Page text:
Good morning, Broadsheet readers! The U.S. is lagging behind on board diversity, Megyn Kelly is struggling to find her footing at NBC, and women just hit a new milestone in Congress. Have a wonderful Thursday.
• Celebrating 20%. While many of you may not have realized there was a special election in Arizona’s 8th district on Tuesday, that didn’t stop the state from making big, big news for the women of America: With the election of Republican Debbie Lesko, the number of women in U.S. Congress will hit 107, placing women in a full 20% of congressional seats for the first time in history.
Here’s how it breaks down: There are currently 78 female Democrats and 29 female Republicans in Congress. Eighty-four of those women will serve as voting members of the House of Representatives (61 Democrats and 23 Republicans). Those numbers don’t include the five women who are currently serving as non-voting delegates in the House. Interestingly, this doesn’t represent an all-time high for the House; both of the previous two Congresses also had 84 women until the death of Rep. Louise Slaughter (D-N.Y) in March of this year.
The big change is in the Senate, where the election of Tina Smith (D-Minn.) to replace Sen. Al Franken in January brought the total number of women to a record 22. Women now make up 23% of the Senate, with 17 Democrats and five Republicans. There are currently four states that have women serving as both sitting senators: California, New Hampshire, Washington, and Minnesota.
At a time when there are very few bipartisan wins to go around, women’s ability to make progress in Congress deserves our attention. Congratulations, Congresswomen! Now please get out there and pass some legislation that will help your fellow countrywomen make their own strides toward equality.
ALSO IN THE HEADLINES
• Eyeliners to investments. Our colleague Polina Marinova talks to Hayley Barna, former co-founder and co-CEO of Birchbox, now a venture partner at First Round Capital, about Barna’s transition from operator to investor, her biggest mistakes as a founder, and whether she plans to start another company.
• The quota question. A new report finds that when it comes to putting women on corporate boards, the U.S.—once the leader in female directors—now lags behind Europe. Why the flip-flop? European countries like Italy, Germany, and France saw the number of women on company boards spike after instituting gender quotas, something the U.S. has shied away from even considering. However, the report also notes that despite advocates’ hopes, the mandates appear to have done little to diversify companies’ C-suites.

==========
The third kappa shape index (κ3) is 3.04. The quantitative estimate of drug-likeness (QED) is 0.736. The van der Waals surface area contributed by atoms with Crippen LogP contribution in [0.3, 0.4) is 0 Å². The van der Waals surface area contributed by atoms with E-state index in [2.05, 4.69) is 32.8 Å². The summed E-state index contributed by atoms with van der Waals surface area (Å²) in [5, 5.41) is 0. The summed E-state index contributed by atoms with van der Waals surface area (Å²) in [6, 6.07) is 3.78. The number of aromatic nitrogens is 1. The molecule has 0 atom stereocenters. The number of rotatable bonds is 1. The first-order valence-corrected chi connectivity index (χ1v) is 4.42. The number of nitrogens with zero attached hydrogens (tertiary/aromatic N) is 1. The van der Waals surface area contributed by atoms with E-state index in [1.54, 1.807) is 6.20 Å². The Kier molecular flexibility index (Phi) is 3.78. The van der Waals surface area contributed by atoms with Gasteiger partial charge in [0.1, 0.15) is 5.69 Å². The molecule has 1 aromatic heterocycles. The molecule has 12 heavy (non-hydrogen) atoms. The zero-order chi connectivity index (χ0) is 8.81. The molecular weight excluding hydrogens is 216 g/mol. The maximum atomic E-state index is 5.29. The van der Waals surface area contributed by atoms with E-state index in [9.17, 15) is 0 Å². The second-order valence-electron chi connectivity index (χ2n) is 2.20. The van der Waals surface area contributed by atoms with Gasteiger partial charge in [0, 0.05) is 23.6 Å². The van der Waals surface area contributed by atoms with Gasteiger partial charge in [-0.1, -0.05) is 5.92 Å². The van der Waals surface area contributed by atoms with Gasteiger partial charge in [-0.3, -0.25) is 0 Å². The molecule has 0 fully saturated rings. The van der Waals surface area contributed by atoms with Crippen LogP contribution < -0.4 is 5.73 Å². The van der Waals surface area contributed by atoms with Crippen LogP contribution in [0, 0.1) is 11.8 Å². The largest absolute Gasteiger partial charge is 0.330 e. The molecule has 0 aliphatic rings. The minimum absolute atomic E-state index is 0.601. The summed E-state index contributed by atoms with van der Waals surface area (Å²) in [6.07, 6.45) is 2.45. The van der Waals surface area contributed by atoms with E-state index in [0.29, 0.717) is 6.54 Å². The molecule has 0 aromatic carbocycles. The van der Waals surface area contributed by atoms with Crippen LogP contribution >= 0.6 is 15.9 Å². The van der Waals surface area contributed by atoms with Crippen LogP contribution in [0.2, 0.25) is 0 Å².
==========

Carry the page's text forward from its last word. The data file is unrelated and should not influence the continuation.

• Not going to help matters. Alek Minassian, the man who allegedly drove a van into a Toronto crowd on Monday—an attack that killed more than 10 people, most of whom were women—wrote a Facebook post that identified himself as an “incel.” Fortune‘s Chris Morris explains the term—it’s an abbreviation for involuntarily celibate, a community that is almost exclusively male and frustrated with its lack of sexual experience and activity. As you might imagine, the group’s ethos is extremely misogynistic and accepting of violent threats against women.
• The $69 million woman. NBC News’s $69 million bet on Megyn Kelly appears to be backfiring. Her 9 a.m. hour of the Today show—which the network rebranded Megyn Kelly Today—has so far been a toxic brew of high production costs and declining ratings.
MOVERS AND SHAKERS: Lindsay Nelson, CMO of Vox Media, is being promoted to be the company’s first chief commercial officer. Peloton has added Jill Woodworth as chief financial officer, Jessica Kleiman as VP, Global Communications, and Jasmine Maietta as VP, Brand Marketing. The company also announced that Pamela Thomas-Graham is joining its board.
IN CASE YOU MISSED IT
• Unscrubbable info. In yesterday’s Broadsheet, Val wrote about Yue Xin, the Chinese student who is attempting to gather information about a 1998 rape case at Peking University. Yue says that not only was her request denied, but the school is trying to destroy all records of the crime, including a letter she posted online. In the latest twist to the story, her letter has been stored on a memo accompanying an Ethereum transaction. By placing it in the blockchain, the letter now exists in one of the few parts of the Internet where it cannot be scrubbed away.
• Getting hormonal. Track and field’s world governing body will publish regulations today that could force some elite female athletes with naturally elevated testosterone levels to lower the hormone with medication, compete against men in certain Olympic events or effectively give up their international careers. The new rules are scheduled to take effect in November.
New York Times
• Welcoming Wolf. Comedian Michelle Wolf is having a moment. She’s contributed to shows like Late Night with Seth Meyers and The Daily Show with Trevor Noah, has a new Netflix show coming out this month, and will be the featured entertainer at this weekend’s White House Correspondents’ Association dinner.
New York Times
ON MY RADAR
Former NFL cheerleaders offer to settle for $1 and a meeting with Goodell
New York Times
Britney Spears is launching her own clothing and accessories brand
Super heroes don’t wear ponytails, and yes, it’s sexist
Melanie Griffith explains why you should buy her house in Aspen